This invention allows thinner titania coatings to be produced having a lower reflection, preferably 12% or less, whilst retaining the photoactivity and durability. Applicants associate these improved properties with the dense and small grain structure of the coatings.
Photocatalytic activity for the purposes of this specification is determined by measuring the percentage reduction of the integrated absorption peaks corresponding to the C—H stretches of a thin film of stearic acid which is produced by illumination by UV light from a UVA lamp having an intensity of about 0.76 w/m2/nm at the surface of the substrate and a peak wavelength of 340 nm for a period of 30 minutes. The stearic acid film may be formed by spin casting a solution of stearic acid in methanol on the surface of the substrate.
Freshly prepared or cleaned glass has a hydrophilic surface (a static water contact angle of lower than about 40° indicates a hydrophilic surface), but organic contaminants rapidly adhere to the surface increasing the contact angle. A particular benefit of coated substrates (and especially coated glasses) of the present invention is that they have a smaller contact angle when produced but more importantly when the coated surface is soiled with organic contaminents irradiation of the coated surface by UV light of the right wavelength will reduce the contact angle by reducing or destroying those contaminants. A further advantage is that water will spread out over the low contact angle surface reducing the distracting effect of droplets of water on the surface (e.g. from rain) and tending to wash away any grime or other contaminants that have not been destroyed by the photocatalytic activity of the surface. The static water contact angle is the angle subtended by the meniscus of a water droplet on a glass surface and may be determined in a known manner by measuring the diameter of a water droplet of known volume on a glass surface and calculated using an iterative procedure.
Preferably, the coated substrate has a haze of no more than 1% and prefereably no more than 0.5 or even 0.2% which is beneficial because this allows clarity of view through a transparent coated substrate.
In preferred embodiments, the coated surface of the substrate is more durable than existing titania coated self cleaning glasses. Preferably the coated surface remains photocatalytically active after it has been subjected to 500 strokes of the European standard abrasion test, and more preferably the coated surface remains photocatalytically active after it has been subjected to 1000 strokes of the European standard abrasion test.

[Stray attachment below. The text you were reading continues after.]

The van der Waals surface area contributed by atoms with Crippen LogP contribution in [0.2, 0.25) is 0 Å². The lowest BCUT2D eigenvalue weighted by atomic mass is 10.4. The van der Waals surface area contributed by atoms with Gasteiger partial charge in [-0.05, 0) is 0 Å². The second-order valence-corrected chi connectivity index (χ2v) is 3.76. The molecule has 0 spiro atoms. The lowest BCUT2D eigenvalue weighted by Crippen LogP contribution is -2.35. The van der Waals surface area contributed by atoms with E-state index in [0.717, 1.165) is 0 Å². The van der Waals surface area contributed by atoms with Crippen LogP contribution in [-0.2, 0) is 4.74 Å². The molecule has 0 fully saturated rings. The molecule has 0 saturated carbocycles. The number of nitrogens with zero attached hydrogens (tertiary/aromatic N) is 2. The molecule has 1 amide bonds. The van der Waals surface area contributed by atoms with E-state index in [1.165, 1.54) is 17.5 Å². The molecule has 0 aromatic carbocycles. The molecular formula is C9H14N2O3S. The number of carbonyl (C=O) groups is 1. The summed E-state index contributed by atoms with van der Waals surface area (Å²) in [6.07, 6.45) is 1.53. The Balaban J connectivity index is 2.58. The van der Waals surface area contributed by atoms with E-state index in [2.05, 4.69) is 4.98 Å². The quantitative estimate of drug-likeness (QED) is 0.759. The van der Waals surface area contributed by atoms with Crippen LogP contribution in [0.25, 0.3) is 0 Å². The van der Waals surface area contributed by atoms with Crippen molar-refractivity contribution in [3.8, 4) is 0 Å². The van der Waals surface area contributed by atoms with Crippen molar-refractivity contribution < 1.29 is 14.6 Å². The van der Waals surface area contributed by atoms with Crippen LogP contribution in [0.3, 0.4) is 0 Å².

This is advantageous because self-cleaning coated substrates of the present invention will often be used with the coated surface exposed to the outside (e.g. coated glasses with the coated surface of the glass as the outer surface of a window) where the coating is vulnerable to abrasion.
The European standard abrasion test refers to the abrasion test described in European standard BS EN 1096 Part 2 (1999) and comprises the reciprocation of a felt pad at a set speed and pressure over the surface of the sample.
In the present specification, a coated substrate is considered to remain photocatalytically active if, after being subjected to the European abrasion test, irradiation by UV light (e.g. of peak wavelength 351 nm) reduces the static water contact angle to below 15°. To achieve this contact angle after abrasion of the coated substrate will usually take less than 48 hours of irradiation at an intensity of about 0.76 W/m2/nm at the surface of the coated substrate.
Preferably, the haze of the coated substrate is 2% or lower after being subjected to the European standard abrasion test.
Durable coated substrates according to the present invention are also durable to humidity cycling (which is intended to have a similar effect to weathering). Thus, in preferred embodiments of the invention, the coated surface of the substrate is durable to humidity cycling such that the coated surface remains photocatalytically active after the coated substrate has been subjected to 200 cycles of the humidity cycling test. In the present specification, the humidity cycling test refers to a test wherein the coating is subjected to a temperature cycle of 35° C. to 75° C. to 35° C. in 6 hours at near 100% relative humidity. The coated substrate is considered to remain photocatalytically active, if, after the test, irradiation by UV light reduces the static water contact angle to below 15°.
The durability of the coatings may also be assessed by means of a sodium hydroxide etching test. A sample of the coated glass is immersed in a 1 M solution of sodium hydroxide which is maintained at a temperature of 75° C. The test is terminated at the point when the coating can be wiped from the surface of the glass or when the optical properties of the glass are significantly impaired. Glasses coated according to the processes of this invention are unaffected after six hours immersion and in the preferred embodiments are unaffected after ten hours immersion.